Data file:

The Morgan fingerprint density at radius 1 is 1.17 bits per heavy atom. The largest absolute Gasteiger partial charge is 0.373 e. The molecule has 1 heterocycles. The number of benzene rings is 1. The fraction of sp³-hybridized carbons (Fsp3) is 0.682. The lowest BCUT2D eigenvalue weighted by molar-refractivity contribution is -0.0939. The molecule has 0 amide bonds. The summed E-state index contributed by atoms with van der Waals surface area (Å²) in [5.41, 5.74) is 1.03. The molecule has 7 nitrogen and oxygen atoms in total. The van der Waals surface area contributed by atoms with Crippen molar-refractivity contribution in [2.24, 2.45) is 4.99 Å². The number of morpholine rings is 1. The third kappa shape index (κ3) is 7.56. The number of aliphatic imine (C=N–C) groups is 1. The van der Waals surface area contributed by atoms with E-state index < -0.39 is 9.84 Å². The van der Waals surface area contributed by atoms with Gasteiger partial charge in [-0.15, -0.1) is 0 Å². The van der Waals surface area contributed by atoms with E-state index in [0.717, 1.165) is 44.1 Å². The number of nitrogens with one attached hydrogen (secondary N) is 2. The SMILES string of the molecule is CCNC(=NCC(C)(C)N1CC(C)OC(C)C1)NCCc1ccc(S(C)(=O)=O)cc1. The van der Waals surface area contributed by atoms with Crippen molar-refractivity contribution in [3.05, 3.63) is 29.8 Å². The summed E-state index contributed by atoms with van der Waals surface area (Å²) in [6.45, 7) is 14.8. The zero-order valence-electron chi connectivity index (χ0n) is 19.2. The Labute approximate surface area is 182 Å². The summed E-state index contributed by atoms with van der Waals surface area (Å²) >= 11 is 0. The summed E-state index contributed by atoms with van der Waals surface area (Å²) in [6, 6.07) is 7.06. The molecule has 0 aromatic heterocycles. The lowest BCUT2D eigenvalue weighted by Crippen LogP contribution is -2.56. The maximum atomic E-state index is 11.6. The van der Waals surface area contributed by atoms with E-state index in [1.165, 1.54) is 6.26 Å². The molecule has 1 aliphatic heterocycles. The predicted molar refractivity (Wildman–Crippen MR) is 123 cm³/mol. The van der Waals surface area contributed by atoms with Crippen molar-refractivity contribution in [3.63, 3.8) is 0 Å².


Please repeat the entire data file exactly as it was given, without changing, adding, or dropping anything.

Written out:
The Morgan fingerprint density at radius 1 is 1.17 bits per heavy atom. The largest absolute Gasteiger partial charge is 0.373 e. The molecule has 1 heterocycles. The number of benzene rings is 1. The fraction of sp³-hybridized carbons (Fsp3) is 0.682. The lowest BCUT2D eigenvalue weighted by molar-refractivity contribution is -0.0939. The molecule has 0 amide bonds. The summed E-state index contributed by atoms with van der Waals surface area (Å²) in [5.41, 5.74) is 1.03. The molecule has 7 nitrogen and oxygen atoms in total. The van der Waals surface area contributed by atoms with Crippen molar-refractivity contribution in [2.24, 2.45) is 4.99 Å². The number of morpholine rings is 1. The third kappa shape index (κ3) is 7.56. The number of aliphatic imine (C=N–C) groups is 1. The van der Waals surface area contributed by atoms with E-state index < -0.39 is 9.84 Å². The van der Waals surface area contributed by atoms with Gasteiger partial charge in [-0.15, -0.1) is 0 Å². The van der Waals surface area contributed by atoms with E-state index in [0.717, 1.165) is 44.1 Å². The number of nitrogens with one attached hydrogen (secondary N) is 2. The SMILES string of the molecule is CCNC(=NCC(C)(C)N1CC(C)OC(C)C1)NCCc1ccc(S(C)(=O)=O)cc1. The van der Waals surface area contributed by atoms with Crippen molar-refractivity contribution in [3.05, 3.63) is 29.8 Å². The summed E-state index contributed by atoms with van der Waals surface area (Å²) in [6.45, 7) is 14.8. The zero-order valence-electron chi connectivity index (χ0n) is 19.2. The Labute approximate surface area is 182 Å². The summed E-state index contributed by atoms with van der Waals surface area (Å²) >= 11 is 0. The summed E-state index contributed by atoms with van der Waals surface area (Å²) in [6, 6.07) is 7.06. The molecule has 0 aromatic heterocycles. The lowest BCUT2D eigenvalue weighted by Crippen LogP contribution is -2.56. The maximum atomic E-state index is 11.6. The van der Waals surface area contributed by atoms with E-state index in [1.165, 1.54) is 6.26 Å². The molecule has 1 aliphatic heterocycles. The predicted molar refractivity (Wildman–Crippen MR) is 123 cm³/mol. The van der Waals surface area contributed by atoms with Crippen molar-refractivity contribution in [3.63, 3.8) is 0 Å².